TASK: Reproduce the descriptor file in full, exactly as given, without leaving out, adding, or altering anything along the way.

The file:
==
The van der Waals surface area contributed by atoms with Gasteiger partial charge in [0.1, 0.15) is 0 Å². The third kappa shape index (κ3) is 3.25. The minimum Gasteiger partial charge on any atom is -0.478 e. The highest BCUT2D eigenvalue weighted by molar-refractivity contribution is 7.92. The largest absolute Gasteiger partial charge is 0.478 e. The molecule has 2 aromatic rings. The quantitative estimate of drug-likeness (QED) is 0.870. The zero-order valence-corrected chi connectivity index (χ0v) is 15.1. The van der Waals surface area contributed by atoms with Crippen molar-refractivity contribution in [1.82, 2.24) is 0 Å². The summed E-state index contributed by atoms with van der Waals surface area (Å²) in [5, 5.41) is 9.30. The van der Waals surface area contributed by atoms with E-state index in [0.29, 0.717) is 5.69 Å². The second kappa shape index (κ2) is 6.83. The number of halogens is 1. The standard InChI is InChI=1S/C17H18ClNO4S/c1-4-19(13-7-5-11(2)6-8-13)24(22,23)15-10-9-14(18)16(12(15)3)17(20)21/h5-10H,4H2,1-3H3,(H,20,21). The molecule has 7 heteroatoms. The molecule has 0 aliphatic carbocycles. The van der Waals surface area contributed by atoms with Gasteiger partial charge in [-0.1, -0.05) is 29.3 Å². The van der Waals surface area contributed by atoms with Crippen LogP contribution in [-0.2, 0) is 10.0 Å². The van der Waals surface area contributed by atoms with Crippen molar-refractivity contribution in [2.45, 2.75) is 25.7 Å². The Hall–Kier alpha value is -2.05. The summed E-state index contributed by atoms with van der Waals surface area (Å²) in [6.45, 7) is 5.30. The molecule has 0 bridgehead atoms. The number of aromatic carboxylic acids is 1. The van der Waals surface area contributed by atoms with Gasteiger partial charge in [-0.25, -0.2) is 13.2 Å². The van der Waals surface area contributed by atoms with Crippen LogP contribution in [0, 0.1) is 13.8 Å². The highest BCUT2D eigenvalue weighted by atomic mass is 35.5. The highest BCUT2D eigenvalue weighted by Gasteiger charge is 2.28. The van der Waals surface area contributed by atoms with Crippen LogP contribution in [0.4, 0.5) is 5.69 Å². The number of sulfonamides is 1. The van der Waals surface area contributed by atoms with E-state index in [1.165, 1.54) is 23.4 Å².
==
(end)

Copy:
The van der Waals surface area contributed by atoms with Gasteiger partial charge in [0.1, 0.15) is 0 Å². The third kappa shape index (κ3) is 3.25. The minimum Gasteiger partial charge on any atom is -0.478 e. The highest BCUT2D eigenvalue weighted by molar-refractivity contribution is 7.92. The largest absolute Gasteiger partial charge is 0.478 e. The molecule has 2 aromatic rings. The quantitative estimate of drug-likeness (QED) is 0.870. The zero-order valence-corrected chi connectivity index (χ0v) is 15.1. The van der Waals surface area contributed by atoms with Crippen molar-refractivity contribution in [1.82, 2.24) is 0 Å². The summed E-state index contributed by atoms with van der Waals surface area (Å²) in [5, 5.41) is 9.30. The van der Waals surface area contributed by atoms with E-state index in [0.29, 0.717) is 5.69 Å². The second kappa shape index (κ2) is 6.83. The number of halogens is 1. The standard InChI is InChI=1S/C17H18ClNO4S/c1-4-19(13-7-5-11(2)6-8-13)24(22,23)15-10-9-14(18)16(12(15)3)17(20)21/h5-10H,4H2,1-3H3,(H,20,21). The molecule has 7 heteroatoms. The molecule has 0 aliphatic carbocycles. The van der Waals surface area contributed by atoms with Gasteiger partial charge in [-0.1, -0.05) is 29.3 Å². The van der Waals surface area contributed by atoms with Crippen LogP contribution in [-0.2, 0) is 10.0 Å². The van der Waals surface area contributed by atoms with Crippen molar-refractivity contribution in [2.45, 2.75) is 25.7 Å². The Hall–Kier alpha value is -2.05. The summed E-state index contributed by atoms with van der Waals surface area (Å²) in [6.45, 7) is 5.30. The molecule has 0 bridgehead atoms. The number of aromatic carboxylic acids is 1. The van der Waals surface area contributed by atoms with Gasteiger partial charge in [-0.25, -0.2) is 13.2 Å². The van der Waals surface area contributed by atoms with Crippen LogP contribution in [0, 0.1) is 13.8 Å². The highest BCUT2D eigenvalue weighted by atomic mass is 35.5. The highest BCUT2D eigenvalue weighted by Gasteiger charge is 2.28. The van der Waals surface area contributed by atoms with Crippen LogP contribution in [0.4, 0.5) is 5.69 Å². The number of sulfonamides is 1. The van der Waals surface area contributed by atoms with E-state index in [1.165, 1.54) is 23.4 Å².